embraced the Reformation. To the testimony of Pallavicino we may add that of the interesting biographer of Paul IV., who inserts a long epistle written by the Theatine Regular Clergy of the time, in commendation of the Pope; and, at pp. 70, 71, they do not forget the Inquisition, by means of which adeo fides Catholica instaurata est, ut Hæreticum virus, quod in ipsa Italia passim serpebat, extinctum, multique eo correpti sanati sint. At great expense the Pope built an ample office. Nec quidem immerito. Seit enim Optimus Pontifex id maximi referre ad conservandam in omni Italia Orthodoxam Religionem. This is contemporary evidence, the letter being dated 1559. The apprehensions for Italy are amply detailed by the author, pp. 98, 99; and, as respects Naples in particular, in the subjoined Vita Thienæi, pp. 239—242. The manner in which the popular feeling was expressed upon the death of this inquisitorial pontiff is generally known: but the description given by this writer has in it something remarkable. In obitu Pauli cum vasano furore carceres Sanctæ Inquisitionis effracti fuissent, hæretici ad iXXII. inter quos multi heresiarchæ erant, veluti totidem Tartareæ Eumenides, inde proruperunt. Uti Vincentius Bellus in Diario suo scriptum reliquit ; Ut hinc conjicere quisque possit, quam magnum exitium viventis Pauli severitas improbitati attulerit. CARACCIOLI Collectanea de Vita Pauli IV., p. 102. The Inquisition has always been deservedly dear to the apostles of Rome: but it may be some information to the Protestant reader to learn from Paramo, that the holy office originated in paradise, and is traceable in all the succeeding ages of the Jewish and Christian history.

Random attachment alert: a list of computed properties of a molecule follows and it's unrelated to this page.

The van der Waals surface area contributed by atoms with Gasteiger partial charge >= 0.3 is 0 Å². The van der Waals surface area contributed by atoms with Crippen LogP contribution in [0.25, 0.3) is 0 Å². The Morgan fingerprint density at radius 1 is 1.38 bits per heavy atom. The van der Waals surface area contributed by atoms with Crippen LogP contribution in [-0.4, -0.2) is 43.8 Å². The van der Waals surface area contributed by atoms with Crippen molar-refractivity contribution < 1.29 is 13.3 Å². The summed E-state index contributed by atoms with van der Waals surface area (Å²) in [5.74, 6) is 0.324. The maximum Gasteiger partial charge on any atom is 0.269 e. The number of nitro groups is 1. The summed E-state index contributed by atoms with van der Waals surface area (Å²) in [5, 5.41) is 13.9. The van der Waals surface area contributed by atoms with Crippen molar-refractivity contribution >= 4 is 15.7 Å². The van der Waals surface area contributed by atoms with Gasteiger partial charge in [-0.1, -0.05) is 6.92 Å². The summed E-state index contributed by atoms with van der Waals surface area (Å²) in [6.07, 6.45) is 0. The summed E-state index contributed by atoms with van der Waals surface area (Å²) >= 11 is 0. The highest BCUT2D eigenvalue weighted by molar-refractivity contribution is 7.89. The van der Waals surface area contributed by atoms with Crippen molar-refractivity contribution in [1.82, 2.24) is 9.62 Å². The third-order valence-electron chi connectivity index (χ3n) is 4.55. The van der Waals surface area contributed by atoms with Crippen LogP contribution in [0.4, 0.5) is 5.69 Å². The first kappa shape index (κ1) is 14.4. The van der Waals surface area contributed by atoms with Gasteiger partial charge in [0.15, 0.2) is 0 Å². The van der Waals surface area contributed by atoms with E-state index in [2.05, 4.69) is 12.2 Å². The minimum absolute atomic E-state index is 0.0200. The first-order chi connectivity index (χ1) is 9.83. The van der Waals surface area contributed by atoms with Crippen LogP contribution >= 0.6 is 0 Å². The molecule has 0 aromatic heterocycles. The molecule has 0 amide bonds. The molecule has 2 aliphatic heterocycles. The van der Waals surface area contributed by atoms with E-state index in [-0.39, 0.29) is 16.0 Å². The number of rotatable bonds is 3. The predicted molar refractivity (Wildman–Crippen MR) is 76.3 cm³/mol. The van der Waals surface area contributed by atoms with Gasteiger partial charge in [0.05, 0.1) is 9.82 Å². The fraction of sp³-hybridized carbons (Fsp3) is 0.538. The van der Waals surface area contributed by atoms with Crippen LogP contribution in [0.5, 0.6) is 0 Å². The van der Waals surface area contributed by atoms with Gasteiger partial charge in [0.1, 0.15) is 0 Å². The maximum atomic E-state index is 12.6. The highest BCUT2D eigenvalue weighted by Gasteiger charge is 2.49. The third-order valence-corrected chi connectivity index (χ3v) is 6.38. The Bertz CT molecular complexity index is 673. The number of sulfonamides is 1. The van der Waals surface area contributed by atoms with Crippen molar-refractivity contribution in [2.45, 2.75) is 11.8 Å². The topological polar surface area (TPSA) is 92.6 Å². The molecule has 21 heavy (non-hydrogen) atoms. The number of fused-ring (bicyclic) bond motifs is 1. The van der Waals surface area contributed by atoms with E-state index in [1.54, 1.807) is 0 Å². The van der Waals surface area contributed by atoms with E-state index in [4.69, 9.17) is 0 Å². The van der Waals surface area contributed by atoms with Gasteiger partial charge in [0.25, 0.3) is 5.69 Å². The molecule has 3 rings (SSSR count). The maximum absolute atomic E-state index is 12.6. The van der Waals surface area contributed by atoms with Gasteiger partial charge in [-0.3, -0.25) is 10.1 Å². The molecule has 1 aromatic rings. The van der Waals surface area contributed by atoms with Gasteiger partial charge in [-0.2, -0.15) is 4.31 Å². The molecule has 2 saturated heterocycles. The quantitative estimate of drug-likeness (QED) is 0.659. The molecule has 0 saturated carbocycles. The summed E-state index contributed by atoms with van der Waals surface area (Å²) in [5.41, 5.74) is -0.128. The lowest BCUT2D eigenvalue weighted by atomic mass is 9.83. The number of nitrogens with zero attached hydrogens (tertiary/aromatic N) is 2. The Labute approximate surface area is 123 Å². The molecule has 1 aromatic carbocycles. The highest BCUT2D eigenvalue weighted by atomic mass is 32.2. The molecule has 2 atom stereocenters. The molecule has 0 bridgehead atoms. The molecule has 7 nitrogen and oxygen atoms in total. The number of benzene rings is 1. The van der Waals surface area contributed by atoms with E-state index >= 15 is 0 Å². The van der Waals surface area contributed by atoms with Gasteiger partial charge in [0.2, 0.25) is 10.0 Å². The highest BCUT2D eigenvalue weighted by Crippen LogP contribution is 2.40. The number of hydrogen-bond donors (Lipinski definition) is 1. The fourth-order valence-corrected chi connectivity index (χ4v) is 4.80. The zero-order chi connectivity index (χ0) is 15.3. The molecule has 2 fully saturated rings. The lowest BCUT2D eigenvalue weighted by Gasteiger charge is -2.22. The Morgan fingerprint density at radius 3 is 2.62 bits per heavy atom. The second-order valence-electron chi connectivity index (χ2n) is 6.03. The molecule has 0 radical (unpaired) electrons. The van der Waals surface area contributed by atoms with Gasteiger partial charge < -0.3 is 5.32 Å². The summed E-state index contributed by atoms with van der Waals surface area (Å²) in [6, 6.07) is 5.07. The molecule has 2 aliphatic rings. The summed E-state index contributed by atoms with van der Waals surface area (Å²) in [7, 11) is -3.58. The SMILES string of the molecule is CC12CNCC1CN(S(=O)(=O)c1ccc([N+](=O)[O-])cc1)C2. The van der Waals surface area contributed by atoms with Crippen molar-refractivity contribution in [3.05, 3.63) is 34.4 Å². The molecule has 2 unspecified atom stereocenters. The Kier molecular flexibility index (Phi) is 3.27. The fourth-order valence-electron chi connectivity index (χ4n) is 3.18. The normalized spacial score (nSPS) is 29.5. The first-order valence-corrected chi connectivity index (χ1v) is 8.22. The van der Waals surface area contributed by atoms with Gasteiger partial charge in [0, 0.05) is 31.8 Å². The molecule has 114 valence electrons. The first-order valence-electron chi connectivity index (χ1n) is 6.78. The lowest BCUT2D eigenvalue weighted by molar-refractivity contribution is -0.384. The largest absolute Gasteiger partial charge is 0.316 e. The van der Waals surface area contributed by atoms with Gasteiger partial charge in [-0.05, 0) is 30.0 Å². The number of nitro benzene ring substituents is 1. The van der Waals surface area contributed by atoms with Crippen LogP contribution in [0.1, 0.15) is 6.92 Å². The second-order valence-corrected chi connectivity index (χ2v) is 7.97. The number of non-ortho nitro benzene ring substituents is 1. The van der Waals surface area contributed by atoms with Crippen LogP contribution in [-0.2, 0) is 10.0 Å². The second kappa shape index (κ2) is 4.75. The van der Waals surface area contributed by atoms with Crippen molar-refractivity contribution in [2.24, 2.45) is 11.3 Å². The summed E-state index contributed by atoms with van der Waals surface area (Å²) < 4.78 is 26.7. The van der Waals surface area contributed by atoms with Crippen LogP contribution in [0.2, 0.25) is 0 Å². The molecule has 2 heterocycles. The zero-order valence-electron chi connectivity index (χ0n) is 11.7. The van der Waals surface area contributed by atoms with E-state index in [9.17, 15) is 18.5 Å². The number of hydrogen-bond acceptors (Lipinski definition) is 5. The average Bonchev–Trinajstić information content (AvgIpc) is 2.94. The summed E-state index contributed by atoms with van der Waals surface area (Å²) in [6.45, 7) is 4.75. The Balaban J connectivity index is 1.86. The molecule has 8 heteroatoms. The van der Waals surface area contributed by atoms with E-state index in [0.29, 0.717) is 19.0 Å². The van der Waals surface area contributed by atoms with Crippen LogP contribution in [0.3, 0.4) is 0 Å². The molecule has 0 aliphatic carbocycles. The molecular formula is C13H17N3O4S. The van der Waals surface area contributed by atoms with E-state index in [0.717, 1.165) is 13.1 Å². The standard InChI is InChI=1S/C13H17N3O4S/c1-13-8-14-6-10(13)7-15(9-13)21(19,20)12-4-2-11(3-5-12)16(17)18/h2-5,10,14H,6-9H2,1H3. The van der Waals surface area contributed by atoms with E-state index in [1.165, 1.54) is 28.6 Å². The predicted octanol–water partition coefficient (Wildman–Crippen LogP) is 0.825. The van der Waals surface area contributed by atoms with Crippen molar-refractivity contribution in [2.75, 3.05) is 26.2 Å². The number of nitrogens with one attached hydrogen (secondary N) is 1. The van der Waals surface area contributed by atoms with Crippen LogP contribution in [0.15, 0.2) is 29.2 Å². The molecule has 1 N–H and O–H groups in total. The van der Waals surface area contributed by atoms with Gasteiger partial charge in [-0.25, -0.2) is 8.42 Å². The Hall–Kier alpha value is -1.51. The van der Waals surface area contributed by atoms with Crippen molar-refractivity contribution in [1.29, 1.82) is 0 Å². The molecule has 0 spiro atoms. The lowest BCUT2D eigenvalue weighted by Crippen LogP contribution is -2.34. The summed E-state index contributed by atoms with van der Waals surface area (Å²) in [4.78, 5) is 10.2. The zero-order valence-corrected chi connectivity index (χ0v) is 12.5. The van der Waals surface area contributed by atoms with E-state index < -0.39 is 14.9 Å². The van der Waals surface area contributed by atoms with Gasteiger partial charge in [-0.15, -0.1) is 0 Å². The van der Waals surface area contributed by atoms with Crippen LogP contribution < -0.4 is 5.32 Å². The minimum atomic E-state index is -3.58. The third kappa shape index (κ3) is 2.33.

admitting its authority, or adverse to both, as, by its very name, every Protestant state must be. Little sagacity is required to discover, that in exact proportion as it confers or increases that power, in the same it injures, if it does not destroy, but in all cases tends to destroy, its own constitution. It certainly is not pretended, that individual religion must be extinguished, even by the absolute triumph of Romanism and its wildest riot in blood : but this will never justify a protestant government in exposing its subjects and the general christianity to such a trial and hazard*. The secure and peaceable profession of the reformed faith is the object which it should most anxiously endeavour to maintain ; and if any secular temptation prevail with it to surrender this object, the uncorrupt portion of the nation, in accordance with truth itself, and therefore with awful authority, will pronounce it guilty. When will a protestant legislature open its eyes to the serpent, which it is continuing to cherish at Stonyhurst, which in foreign countries, scotched, not killed, is discovering its unconquerable vitality in this, and will soon discover its venom, in the apostasy of those, whom its artifices have beguiled, its wealth